MPCA Warns of Blue-Green Algae Dangers for Dogs
Two Dogs Have Died in Minnesota This Summer After Coming into Contact with Blue-Green Algae
DULUTH, Minn. – A toxic form of algae continues to take over area lakes, rivers, and ponds.
Just this summer, two dogs in Minnesota have died after swimming in water tainted by blue-green algae.
As we reach the dog days of summer, officials who research the growth often are looking to alert pet owners of potential danger.
“You can’t identify blue-green algae just by looking at it,” said Lucie Amundsen with the Minnesota Pollution Control Agency.
Warm, serene summers in Minnesota are posing a threat to both humans and four legged friends.
“Not all algae is toxic and it’s really hard to tell the difference,” said Amundsen.
The Minnesota Pollution Control Agency (MPCA) is on a mission to educate pet owners before water fun turns fatal.
“Dogs do not care if they swim in algae and if they swim through it, they tend to drink a lot of that water and then they come out and lick their coat,” said Amundsen.
Weather conditions this season are ideal in the upper Midwest for blue-green algae to thrive.
“We have blue-green algae ever where from the Iowa boarder all the way up to Canada,” said Amundsen.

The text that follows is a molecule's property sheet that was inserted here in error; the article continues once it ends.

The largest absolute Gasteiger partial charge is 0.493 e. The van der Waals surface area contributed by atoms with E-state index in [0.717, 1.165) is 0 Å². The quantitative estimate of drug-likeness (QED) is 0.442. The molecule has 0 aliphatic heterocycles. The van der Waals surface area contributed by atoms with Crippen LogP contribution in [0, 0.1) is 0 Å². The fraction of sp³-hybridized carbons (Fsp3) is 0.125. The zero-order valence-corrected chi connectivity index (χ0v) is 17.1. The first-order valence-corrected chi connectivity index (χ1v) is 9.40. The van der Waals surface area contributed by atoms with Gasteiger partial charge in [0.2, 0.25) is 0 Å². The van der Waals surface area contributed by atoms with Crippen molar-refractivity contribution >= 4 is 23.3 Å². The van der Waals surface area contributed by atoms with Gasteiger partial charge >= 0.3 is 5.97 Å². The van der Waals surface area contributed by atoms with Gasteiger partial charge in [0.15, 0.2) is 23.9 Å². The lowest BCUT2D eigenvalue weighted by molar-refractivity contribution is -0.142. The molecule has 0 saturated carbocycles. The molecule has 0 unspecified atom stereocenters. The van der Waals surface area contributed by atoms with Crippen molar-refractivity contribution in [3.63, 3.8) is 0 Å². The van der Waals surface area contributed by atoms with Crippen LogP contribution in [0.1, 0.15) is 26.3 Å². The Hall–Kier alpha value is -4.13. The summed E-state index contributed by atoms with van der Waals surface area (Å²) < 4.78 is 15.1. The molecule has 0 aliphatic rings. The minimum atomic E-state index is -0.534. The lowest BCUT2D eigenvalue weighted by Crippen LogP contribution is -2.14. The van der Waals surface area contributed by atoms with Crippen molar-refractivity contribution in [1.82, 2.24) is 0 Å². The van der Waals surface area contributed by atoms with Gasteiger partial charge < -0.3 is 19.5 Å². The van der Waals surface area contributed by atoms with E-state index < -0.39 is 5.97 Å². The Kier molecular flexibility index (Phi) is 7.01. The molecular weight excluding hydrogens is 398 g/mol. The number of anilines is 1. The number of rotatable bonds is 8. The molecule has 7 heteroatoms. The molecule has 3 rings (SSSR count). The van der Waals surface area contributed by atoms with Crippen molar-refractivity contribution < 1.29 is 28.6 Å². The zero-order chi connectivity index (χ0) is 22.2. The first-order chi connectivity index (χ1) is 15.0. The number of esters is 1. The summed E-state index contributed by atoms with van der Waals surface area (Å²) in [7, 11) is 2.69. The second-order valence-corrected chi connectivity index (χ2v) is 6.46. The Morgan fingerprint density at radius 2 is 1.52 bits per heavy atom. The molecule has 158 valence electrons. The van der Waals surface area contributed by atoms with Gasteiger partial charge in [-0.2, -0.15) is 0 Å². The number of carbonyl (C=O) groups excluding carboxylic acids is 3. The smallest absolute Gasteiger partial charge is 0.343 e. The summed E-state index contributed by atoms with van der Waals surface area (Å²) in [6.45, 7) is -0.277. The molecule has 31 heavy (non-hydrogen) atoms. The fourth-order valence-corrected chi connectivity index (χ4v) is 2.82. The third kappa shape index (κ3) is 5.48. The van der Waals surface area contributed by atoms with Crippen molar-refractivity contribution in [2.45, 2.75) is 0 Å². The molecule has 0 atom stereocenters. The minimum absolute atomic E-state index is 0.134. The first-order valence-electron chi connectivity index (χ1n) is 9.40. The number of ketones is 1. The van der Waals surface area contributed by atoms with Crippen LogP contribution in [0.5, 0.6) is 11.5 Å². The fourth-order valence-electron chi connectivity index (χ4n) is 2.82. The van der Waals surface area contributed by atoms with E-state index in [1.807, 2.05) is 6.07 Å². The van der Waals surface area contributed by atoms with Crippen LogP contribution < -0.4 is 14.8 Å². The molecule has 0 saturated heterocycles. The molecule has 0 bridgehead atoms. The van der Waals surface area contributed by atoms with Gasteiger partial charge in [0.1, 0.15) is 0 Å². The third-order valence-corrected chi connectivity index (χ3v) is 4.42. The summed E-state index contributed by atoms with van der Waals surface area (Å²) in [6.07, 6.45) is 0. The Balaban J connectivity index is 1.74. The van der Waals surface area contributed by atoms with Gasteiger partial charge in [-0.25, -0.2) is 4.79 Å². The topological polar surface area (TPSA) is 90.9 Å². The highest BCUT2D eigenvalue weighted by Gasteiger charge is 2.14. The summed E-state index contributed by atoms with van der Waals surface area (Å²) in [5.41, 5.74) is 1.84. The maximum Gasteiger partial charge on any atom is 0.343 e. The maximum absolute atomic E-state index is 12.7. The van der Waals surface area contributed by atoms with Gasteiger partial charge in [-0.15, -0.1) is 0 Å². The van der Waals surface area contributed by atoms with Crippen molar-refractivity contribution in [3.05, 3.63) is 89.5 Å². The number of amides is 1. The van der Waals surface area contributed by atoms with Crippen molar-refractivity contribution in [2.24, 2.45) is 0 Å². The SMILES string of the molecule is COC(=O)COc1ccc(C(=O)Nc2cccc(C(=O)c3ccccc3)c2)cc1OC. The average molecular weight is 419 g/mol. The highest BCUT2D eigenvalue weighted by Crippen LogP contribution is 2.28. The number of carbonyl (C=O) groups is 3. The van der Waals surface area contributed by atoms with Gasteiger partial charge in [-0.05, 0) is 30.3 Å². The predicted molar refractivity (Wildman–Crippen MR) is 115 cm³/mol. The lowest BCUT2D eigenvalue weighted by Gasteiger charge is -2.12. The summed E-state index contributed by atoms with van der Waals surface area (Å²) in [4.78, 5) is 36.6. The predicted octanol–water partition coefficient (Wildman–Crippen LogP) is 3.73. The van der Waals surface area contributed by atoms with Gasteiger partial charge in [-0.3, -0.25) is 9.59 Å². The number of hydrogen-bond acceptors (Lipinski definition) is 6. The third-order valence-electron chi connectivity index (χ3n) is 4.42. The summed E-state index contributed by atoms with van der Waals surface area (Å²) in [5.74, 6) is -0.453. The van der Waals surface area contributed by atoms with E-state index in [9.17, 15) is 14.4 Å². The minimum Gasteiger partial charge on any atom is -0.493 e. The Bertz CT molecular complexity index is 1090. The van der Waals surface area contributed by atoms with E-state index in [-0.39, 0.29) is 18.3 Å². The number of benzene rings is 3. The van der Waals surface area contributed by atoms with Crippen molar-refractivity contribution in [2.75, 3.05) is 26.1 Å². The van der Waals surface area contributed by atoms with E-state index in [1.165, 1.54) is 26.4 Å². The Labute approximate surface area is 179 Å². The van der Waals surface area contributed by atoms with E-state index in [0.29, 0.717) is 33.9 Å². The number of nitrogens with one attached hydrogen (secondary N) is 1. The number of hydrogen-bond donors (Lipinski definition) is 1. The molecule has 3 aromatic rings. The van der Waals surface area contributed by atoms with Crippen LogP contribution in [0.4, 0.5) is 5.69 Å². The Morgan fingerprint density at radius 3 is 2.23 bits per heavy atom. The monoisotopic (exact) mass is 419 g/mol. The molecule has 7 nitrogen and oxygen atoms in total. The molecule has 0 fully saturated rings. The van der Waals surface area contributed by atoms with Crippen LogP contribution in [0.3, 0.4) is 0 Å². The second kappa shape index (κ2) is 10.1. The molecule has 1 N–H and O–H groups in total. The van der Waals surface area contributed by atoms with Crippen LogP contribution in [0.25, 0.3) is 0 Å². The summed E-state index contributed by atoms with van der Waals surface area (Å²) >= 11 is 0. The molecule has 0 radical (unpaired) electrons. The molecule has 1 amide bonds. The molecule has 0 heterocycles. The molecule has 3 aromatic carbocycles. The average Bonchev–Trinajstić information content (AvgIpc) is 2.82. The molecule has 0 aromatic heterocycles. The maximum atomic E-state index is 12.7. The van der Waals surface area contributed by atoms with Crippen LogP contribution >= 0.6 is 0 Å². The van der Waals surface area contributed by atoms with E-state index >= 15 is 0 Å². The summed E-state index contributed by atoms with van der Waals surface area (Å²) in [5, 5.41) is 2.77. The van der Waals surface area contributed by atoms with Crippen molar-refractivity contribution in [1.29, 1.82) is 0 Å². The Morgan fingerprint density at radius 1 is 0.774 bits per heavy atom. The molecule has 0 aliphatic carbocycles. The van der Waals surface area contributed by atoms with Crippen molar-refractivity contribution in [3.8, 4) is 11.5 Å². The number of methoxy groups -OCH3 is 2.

Environmental officials say it’s beyond difficult to know whether an algae plume is toxic…or not.
“All you really need is a pond that is warm, and nutrients,” said Amundsen.
Amundsen says there are steps humans can take to limit the potential growth of blue-green algae in lakes, rivers and ponds.
“You don’t want to use phosphorus fertilizer; there are non-phosphorous brands out there,” said Amundsen.
It’s also important to keep lawn clippings from getting into storm drains, and always pick up your pet’s poo.
“We’re seeing a lot more blue-green algae; we do believe it’s related to climate change. That warm water plus nutrients equal blue-green algae,” said Amundsen.
For those looking to test the waters before taking a chance, there is one test to check off the list. Take a stick, and find a plume of algae near the shoreline.
“You stick it in and if it comes out like it’s covered in green paint, that is a likely scenario, and if it smells horrible,” said Amundsen. “It doesn’t mean the whole lake is toxic but you don’t want to be swimming through it and you especially don’t want your pets swimming through it.”
As pets hit the trails and take the occasional dip to cool off, health officials hope owners will think twice before those paws proceed into waterways.
“People should know that it’s just possible here in the Northland. It’s not just going to be southern Minnesota anymore,” said Amundsen.
Dogs exposed to blue-green algae can experience symptoms such as vomiting, diarrhea, rash, difficulty breathing, weakness, liver failure, and even seizures.
If you suspect your animal has come into contact with a plume, seek veterinary care immediately.
Click here for more information regarding plumes of blue-green algae in Minnesota.